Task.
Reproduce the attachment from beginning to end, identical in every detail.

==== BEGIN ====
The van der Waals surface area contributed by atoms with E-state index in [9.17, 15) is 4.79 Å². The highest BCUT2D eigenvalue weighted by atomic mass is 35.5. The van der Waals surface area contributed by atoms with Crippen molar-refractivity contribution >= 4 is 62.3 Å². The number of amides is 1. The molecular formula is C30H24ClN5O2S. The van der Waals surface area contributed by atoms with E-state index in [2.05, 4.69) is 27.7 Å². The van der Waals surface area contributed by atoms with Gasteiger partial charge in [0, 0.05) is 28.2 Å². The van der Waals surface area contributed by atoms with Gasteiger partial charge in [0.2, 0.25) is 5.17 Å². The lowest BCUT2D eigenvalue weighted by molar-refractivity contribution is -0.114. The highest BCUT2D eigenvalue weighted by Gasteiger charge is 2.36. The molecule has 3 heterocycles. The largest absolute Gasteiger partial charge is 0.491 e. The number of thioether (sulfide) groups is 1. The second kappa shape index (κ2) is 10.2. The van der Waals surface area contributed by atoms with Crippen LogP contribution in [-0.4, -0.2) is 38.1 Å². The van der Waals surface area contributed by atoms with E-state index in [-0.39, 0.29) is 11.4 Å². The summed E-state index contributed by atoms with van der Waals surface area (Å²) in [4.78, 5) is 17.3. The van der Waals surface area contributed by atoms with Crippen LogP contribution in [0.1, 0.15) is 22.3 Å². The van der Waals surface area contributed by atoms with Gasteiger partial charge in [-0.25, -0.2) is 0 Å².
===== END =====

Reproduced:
The van der Waals surface area contributed by atoms with E-state index in [9.17, 15) is 4.79 Å². The highest BCUT2D eigenvalue weighted by atomic mass is 35.5. The van der Waals surface area contributed by atoms with Crippen molar-refractivity contribution >= 4 is 62.3 Å². The number of amides is 1. The molecular formula is C30H24ClN5O2S. The van der Waals surface area contributed by atoms with E-state index in [2.05, 4.69) is 27.7 Å². The van der Waals surface area contributed by atoms with Gasteiger partial charge in [0, 0.05) is 28.2 Å². The van der Waals surface area contributed by atoms with Gasteiger partial charge in [0.2, 0.25) is 5.17 Å². The lowest BCUT2D eigenvalue weighted by molar-refractivity contribution is -0.114. The highest BCUT2D eigenvalue weighted by Gasteiger charge is 2.36. The molecule has 3 heterocycles. The largest absolute Gasteiger partial charge is 0.491 e. The number of thioether (sulfide) groups is 1. The second kappa shape index (κ2) is 10.2. The van der Waals surface area contributed by atoms with Crippen LogP contribution in [-0.4, -0.2) is 38.1 Å². The van der Waals surface area contributed by atoms with E-state index in [-0.39, 0.29) is 11.4 Å². The summed E-state index contributed by atoms with van der Waals surface area (Å²) in [4.78, 5) is 17.3. The van der Waals surface area contributed by atoms with Crippen LogP contribution in [0.1, 0.15) is 22.3 Å². The van der Waals surface area contributed by atoms with Gasteiger partial charge in [-0.25, -0.2) is 0 Å².